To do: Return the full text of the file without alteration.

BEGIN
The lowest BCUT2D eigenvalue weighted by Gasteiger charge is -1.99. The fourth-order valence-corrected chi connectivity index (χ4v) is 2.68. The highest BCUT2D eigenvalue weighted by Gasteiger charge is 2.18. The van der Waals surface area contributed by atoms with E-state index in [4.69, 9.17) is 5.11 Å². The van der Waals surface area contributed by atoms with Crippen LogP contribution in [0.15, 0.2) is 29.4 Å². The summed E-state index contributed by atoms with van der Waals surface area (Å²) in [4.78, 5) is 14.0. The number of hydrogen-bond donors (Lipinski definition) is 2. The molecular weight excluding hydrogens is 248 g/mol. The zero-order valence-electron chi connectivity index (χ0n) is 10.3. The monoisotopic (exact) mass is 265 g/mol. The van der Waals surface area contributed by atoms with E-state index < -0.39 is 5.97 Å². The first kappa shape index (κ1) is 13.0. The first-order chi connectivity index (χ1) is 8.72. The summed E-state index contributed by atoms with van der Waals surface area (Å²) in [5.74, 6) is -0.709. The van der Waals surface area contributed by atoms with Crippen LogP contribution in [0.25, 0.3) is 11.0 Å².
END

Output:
The lowest BCUT2D eigenvalue weighted by Gasteiger charge is -1.99. The fourth-order valence-corrected chi connectivity index (χ4v) is 2.68. The highest BCUT2D eigenvalue weighted by Gasteiger charge is 2.18. The van der Waals surface area contributed by atoms with E-state index in [4.69, 9.17) is 5.11 Å². The van der Waals surface area contributed by atoms with Crippen LogP contribution in [0.15, 0.2) is 29.4 Å². The summed E-state index contributed by atoms with van der Waals surface area (Å²) in [4.78, 5) is 14.0. The number of hydrogen-bond donors (Lipinski definition) is 2. The molecular weight excluding hydrogens is 248 g/mol. The zero-order valence-electron chi connectivity index (χ0n) is 10.3. The monoisotopic (exact) mass is 265 g/mol. The van der Waals surface area contributed by atoms with E-state index < -0.39 is 5.97 Å². The first kappa shape index (κ1) is 13.0. The first-order chi connectivity index (χ1) is 8.72. The summed E-state index contributed by atoms with van der Waals surface area (Å²) in [5.74, 6) is -0.709. The van der Waals surface area contributed by atoms with Crippen LogP contribution in [0.25, 0.3) is 11.0 Å².